[15 August 2013]
PopMatters Associate Music Editor
With the string of lo-fi singles that made up the Clean’s discography in the ‘80s, not to mention their often quick-sketched covers, it must have been easy to see the band as another punk-inspired group of pop contrarians, guys who used minimal recording effort and blistering yet catchy beds of chords to portray their careless rock genius persona. But now, looking back, the Clean were an antidote to such easy and cynical constructions. Vehicle, their first proper full-length shows the irrepressible joy, and airtight skill, of their songwriting and displays it in bright, but not too shiny, lights.
It’s an indelible part of the Clean’s story, and follow-their-own-path charm, that their first record is also something of a reunion album. The band had come together for a one-off show in 1989—captured on the In-A-Live EP, also included with this reissue—but upon hearing them Rough Trade’s Geoff Travis offered to record them and, after a three-day session, we had Vehicle. It’s not the rough-edged jangle-pop that the Clean burned through in the early ‘80s, so while it draws lines back to “Tally Ho!”—the song that put the band and their label, Flying Nun, on the map—it’s an album more interesting in expanding on that past than living in it.
Classic opener “‘Draw(in)G To a (W)hole” is much leaner and more straightforward than its titular lettering implies. Brothers David and Hamish Kilgour let guitars ring out in simple repeating riffs and descending fills while the bass rumbles underneath, and Robert Scott’s drums churn perfectly under them, propelling them into the eye of the song’s jangling storm. It’s a perfect piece of pop music, with wide-open verses tightening up into anthemic, taut choruses. It leads nicely into the buzzing, ragged sweetness of “I Wait Around” and the surf-rock sweetness of “Bye Bye”.
In these three tracks, we get the impressive guitar chops of David Kilgour, the band’s undeniable pop sensibility, Hamish’s charmingly approachable voice, and the sinewy strength of Scott’s drumming. Together, they set up the subtle but varied permutations in sound Vehicle digs into. The album is nothing if not consistent in its approach, but that doesn’t mean that the ripple-down riffs of “Diamond Shine” or the organ lilting of “Big Soft Punch” don’t break new ground. All through these songs, the music is unapologetic about wearing its heart on its sleeve. Acoustic gem “Home”, David Kilgour wonders “I want to go home, / Do you think I will?” with equal parts concern and curiosity. Scott takes his stab at vocals on “Big Soft Punch”, and his high keen in the choruses gives the playful pop tune a personal touch.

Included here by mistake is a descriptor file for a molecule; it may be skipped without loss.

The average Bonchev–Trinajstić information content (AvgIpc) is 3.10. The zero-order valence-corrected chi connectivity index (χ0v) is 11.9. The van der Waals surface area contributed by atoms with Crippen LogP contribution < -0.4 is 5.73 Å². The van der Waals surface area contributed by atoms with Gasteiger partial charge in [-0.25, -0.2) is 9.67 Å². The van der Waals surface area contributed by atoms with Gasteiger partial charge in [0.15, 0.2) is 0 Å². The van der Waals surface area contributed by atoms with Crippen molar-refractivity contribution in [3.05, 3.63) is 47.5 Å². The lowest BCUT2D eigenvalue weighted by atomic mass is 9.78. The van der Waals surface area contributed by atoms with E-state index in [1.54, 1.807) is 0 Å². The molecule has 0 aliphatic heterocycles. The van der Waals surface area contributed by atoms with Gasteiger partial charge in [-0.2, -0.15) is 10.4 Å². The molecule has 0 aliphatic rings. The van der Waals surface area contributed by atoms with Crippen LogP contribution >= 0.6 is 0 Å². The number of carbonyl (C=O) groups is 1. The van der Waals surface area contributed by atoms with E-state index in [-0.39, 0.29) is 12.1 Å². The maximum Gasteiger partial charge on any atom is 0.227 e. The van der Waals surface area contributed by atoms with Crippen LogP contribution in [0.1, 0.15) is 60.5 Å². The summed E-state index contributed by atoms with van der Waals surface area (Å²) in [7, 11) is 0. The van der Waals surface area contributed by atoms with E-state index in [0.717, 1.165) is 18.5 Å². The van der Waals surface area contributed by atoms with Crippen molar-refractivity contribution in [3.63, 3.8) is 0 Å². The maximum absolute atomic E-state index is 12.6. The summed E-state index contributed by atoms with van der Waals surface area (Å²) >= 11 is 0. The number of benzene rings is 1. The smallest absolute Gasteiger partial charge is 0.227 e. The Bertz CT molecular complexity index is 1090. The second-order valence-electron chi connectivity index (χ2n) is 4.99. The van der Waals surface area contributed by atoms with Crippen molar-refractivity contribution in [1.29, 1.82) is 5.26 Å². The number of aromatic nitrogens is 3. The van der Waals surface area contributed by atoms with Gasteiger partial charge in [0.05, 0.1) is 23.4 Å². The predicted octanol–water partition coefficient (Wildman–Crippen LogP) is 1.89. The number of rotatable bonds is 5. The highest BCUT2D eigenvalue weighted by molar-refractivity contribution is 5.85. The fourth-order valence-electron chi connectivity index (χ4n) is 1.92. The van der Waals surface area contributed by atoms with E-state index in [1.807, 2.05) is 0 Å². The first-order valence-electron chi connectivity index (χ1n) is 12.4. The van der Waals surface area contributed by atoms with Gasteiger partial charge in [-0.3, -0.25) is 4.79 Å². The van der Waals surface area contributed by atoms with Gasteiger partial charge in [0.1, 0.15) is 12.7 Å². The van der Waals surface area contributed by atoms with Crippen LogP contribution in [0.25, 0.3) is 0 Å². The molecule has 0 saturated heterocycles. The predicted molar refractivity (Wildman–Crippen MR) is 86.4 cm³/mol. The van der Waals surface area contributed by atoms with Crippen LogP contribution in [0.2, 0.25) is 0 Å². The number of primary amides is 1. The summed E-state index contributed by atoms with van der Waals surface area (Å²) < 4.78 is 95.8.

So you do get into the inner lives of the players here—and that we hear them all adds to the complexity of ideas and themes working through Vehicle—but it’s especially important to note that none of this is navel-gazing or particularly dour. The Clean asked questions without brooding over them. In this way, this 1990 release is remarkable, coming at the beginning of a decade that, once Cobain and his followers got a hold of it, was full of yarbling serious men, deathly rock geniuses and eye-rolling college rockers. The Clean could have fun—see “Big Cat”—without rolling their eyes too much, and explore emotions without insisting they were tortured. Vehicle sets up an alternative route through the decade, where records didn’t have to be depressing to be interesting, and the band continued that path with other great records like Modern Rock and Unknown Country.
But thanks to Flying Nun and Captured Tracks, we can now hear Vehicle again and recognize that what makes it so crucial is, yes, the ways in which it ends up an outlier in the ‘90s rock canon, but more importantly in its timelessness. You can hardly hear the 23 years that have passed in spinning this record again now. Each song feels as fresh as they must have then, and the inclusion if In-A-Live, a brief but equally essential document, reminds us that much of the life here comes from the players themselves. Travis’s recordings may have spruced up the fidelity we were used to hearing from the Clean, but it’s not extra production we hear on Vehicle. We just get Hamish, David, and Robert, sounding close enough to call them out by first name, and you can almost hear the grins on their faces in these sessions. Irony, nostalgia, money, bitterness, shiny new production—there’s lots of things to hide behind when you get the band back together. But the Clean were brave enough to stand up front, to let these great songs speak for themselves, to remind us of the focus they always had, and Vehicle remains a classic because of it.